On the first day of the school year in Waldorf schools across the world, students from the oldest class in the school will present children coming from Kindergarden into Class 1 (the school’s youngest class – UK mainstream year 2) with a rose or a wild flower. This welcome to the school is symbolic and personal, and is often accompanied by a story told to the whole school by the Class 1 teacher.
In a purposeful symmetry at the end of the school year the ceremony is repeated. This time the Class 1 children present the school’s leavers with a rose, as an honouring of them as individuals, of their school journey, and as a gift for their next steps.
This act of ceremonial beauty encapsulates many aspects of Waldorf education’s potential in contributing to a wider dialogue on how non-religious ritual and rhythm can serve a school’s cultural fabric and children’s wellbeing (especially if adaptations for sensory and social diversity are fully integrated). This ceremony, however, comes on the heels of a transition from Kindergarten to main school, a point where teachers are often asked if a child is ‘school ready’ or ‘Class 1 ready.’ In Waldorf schools, this can includes a range of considerations from socialisation to an ability to think in pictures, and in all schools will address, to a greater or lesser extent, a child’s holistic development across their physical, social and cognitive selves. In some settings, this development will have been supported by the observation of a child’s sensory-motor integration. This is typically unseen by the children whilst the play, games, activities, conversations and rhythms of a kindergarten day will give teachers ample opportunity to gauge whether a child needs specific support. At a very basic level it is ‘checking the obvious’ in a child’s sensory development (see Charlotte Davis’ seminal video) in terms of integrated sound and vision and being able to ‘cross the midline’.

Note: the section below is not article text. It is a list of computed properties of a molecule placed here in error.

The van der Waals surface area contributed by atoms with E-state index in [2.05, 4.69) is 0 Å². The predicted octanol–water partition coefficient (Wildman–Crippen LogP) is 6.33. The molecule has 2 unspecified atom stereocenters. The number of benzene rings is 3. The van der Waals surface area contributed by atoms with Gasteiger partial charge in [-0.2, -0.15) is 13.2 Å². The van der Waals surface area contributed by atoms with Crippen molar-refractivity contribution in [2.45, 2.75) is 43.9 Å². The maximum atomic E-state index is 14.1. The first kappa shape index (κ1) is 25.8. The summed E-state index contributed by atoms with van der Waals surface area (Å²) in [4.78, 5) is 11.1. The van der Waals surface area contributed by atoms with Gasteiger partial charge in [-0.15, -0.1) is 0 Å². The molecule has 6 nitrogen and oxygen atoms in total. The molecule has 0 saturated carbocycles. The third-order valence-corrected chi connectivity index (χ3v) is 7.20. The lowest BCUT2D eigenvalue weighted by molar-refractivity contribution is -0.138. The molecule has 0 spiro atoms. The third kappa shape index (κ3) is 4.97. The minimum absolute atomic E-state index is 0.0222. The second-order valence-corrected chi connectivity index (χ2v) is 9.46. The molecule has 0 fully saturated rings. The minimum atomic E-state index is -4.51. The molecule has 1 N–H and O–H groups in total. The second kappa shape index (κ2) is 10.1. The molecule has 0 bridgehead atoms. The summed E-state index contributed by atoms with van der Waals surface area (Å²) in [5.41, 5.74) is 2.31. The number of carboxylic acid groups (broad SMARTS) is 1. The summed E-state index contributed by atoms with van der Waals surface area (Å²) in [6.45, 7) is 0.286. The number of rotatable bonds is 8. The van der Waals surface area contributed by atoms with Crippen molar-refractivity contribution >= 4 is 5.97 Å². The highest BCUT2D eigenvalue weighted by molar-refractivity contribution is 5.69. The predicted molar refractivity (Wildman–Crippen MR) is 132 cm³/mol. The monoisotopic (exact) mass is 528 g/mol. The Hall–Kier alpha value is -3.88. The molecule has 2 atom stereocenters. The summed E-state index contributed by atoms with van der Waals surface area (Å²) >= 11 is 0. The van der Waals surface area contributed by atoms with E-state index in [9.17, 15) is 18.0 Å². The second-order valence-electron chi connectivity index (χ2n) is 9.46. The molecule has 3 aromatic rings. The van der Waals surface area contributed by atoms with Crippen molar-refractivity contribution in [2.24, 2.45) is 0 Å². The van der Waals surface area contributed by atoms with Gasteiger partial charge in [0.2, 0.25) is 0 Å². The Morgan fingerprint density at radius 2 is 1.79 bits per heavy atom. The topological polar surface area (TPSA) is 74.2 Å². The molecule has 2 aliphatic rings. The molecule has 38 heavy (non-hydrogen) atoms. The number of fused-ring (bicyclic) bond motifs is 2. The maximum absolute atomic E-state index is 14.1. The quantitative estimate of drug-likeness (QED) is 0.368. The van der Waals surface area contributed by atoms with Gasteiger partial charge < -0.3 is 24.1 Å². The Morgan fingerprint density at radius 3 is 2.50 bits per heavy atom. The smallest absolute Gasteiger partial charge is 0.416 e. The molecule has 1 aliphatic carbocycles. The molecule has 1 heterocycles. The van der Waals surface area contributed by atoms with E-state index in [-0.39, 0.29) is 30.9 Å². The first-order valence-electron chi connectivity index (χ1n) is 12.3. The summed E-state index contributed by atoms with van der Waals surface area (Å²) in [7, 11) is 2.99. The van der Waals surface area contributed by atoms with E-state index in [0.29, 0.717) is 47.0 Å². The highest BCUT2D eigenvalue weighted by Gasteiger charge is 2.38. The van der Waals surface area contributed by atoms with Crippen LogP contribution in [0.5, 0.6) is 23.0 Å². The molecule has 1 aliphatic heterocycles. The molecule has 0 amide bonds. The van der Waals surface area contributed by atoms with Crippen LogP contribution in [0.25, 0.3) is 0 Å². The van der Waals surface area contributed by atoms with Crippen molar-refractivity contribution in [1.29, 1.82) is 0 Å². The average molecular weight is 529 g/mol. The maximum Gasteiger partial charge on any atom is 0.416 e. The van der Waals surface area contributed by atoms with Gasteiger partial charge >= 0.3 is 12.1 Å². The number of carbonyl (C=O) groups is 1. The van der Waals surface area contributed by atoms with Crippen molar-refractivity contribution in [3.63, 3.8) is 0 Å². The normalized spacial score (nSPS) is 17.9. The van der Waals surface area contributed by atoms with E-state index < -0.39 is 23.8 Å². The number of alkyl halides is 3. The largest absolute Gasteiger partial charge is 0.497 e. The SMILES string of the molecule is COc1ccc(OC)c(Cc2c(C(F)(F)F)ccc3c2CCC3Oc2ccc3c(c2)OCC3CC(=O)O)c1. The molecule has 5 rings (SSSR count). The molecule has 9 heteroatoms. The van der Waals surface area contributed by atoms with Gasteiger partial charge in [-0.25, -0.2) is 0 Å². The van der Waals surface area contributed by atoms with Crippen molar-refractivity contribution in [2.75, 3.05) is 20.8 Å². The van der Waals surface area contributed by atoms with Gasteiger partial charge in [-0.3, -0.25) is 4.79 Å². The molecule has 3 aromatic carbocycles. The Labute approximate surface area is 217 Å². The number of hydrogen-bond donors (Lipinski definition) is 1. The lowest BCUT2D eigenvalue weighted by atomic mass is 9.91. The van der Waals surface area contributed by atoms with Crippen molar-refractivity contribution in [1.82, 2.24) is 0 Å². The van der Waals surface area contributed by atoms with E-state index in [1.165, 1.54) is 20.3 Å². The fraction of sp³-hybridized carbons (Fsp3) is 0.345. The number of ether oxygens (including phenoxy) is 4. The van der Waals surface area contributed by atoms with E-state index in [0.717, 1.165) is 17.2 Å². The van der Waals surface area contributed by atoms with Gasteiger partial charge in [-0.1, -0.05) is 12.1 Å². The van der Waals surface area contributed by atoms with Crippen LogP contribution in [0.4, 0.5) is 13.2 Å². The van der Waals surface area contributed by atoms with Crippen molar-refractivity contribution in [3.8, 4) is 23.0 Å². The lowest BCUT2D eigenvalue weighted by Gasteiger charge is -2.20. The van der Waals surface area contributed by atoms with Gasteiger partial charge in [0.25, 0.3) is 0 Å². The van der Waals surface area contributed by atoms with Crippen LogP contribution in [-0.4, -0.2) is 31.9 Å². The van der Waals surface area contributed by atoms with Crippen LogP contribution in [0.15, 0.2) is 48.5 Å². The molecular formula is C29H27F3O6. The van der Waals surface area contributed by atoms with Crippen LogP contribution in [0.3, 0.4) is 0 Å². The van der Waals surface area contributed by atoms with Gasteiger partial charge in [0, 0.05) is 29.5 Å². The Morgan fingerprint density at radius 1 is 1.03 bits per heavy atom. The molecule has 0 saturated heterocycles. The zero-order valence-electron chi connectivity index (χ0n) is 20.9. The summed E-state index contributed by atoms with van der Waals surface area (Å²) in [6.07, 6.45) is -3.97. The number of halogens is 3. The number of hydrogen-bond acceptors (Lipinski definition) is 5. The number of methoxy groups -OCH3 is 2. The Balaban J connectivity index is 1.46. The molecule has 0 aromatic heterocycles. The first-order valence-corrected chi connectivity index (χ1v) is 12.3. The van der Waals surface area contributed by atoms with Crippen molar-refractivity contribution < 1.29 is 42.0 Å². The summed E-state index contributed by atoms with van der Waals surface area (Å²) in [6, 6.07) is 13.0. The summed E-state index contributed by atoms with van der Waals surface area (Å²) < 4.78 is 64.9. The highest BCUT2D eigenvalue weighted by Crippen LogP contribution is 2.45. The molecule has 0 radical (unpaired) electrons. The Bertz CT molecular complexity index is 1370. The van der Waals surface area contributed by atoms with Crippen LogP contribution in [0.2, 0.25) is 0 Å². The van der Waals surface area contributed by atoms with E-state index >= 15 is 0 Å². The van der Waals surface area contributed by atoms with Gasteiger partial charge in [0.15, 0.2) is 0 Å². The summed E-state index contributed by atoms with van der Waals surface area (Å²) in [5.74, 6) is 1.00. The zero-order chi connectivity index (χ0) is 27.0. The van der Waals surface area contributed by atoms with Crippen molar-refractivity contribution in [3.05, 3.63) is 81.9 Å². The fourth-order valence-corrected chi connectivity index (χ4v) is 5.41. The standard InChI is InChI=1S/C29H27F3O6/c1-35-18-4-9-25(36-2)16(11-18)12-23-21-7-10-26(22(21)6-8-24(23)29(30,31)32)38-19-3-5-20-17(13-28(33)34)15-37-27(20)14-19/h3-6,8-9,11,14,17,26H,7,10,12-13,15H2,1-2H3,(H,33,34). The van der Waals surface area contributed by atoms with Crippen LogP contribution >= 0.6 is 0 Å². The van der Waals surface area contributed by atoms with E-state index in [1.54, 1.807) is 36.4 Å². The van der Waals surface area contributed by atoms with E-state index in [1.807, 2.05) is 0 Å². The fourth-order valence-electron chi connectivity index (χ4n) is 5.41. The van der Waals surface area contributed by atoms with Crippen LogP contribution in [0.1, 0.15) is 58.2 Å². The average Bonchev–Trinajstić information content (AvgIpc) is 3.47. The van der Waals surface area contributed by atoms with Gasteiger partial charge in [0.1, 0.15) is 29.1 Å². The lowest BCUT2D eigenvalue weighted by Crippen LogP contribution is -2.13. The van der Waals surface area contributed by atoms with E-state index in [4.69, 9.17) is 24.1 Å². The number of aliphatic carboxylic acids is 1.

There is, however, an ongoing practice across a range of settings for the ‘education of children outside their chronological age group’ that has particular relevance for summer born children by holding them back a year. This has different regulatory contexts in different regions, but is often a discouraged practice. In some contexts the social and organisational infrastructure of a school is less determined by fixed year groups (such as the Reggio Emilia approach) and learning groups are distinguished more by the project or quest the children are engaged in, surrounded by a supportive environment of the community and children of other ages. But the very concept of school or class 1 readiness can in itself potentially distort our capacity to support children appropriately.
Last Wednesday (10th August 2022), the British Educational Research Association published its report on work undertaken to examine the conversations happening around Early Childhood Education and Care (ECEC) in relationship to the Global Education Reform Movement (GERM).
School readiness was the first of four principal themes that emerged from their work, and they concluded that:
“Instead of defining school readiness in terms of children preparing for nursery or school, a more urgent question emerges, one that is even more pressing in light of Covid-19: whether schools are ready for children, and can reinstate holistic care and wellbeing as central aims of Early Childhood Education and Care (ECEC).”
“Broadened conceptualisation of ‘school readiness’ which regards it as a condition of schools as much as individual children. Regardless of the age for school entry, children will vary considerably in their social, emotional, and intellectual skills upon arrival. Conceptual and pragmatic changes need to be made therefore to the ‘offer’ from schools.”
In claiming the values of being child-centred in such a conception of school readiness, these commentators echo the calls of the celebrated Finnish educationalist Pasi Sahlberg who summarises an alternative to the Global Educational Reform Movement that might, with a little license, be summarised as:
And now to those roses…… or wildflowers……
Within the (handbrake) ecological turn that we are seeking to make out of our current climate crisis there are a number of attitudes and mindsets that seem to be a crucial part of this precarious manoeuvre. Central though, is the interconnectedness that has shyly emerged from the haunts of mystics and is increasingly taking centre stage within our everyday conversations about science. We are connected, to everything, and as the planting of seeds and the tending to plants is perhaps one of the most powerful acts that a child can do in connecting with the world, the harvesting of those roses or wildflowers might be a crucial part of our return to school.
Paul Hougham, 16th August 2022, CC BY-NC-ND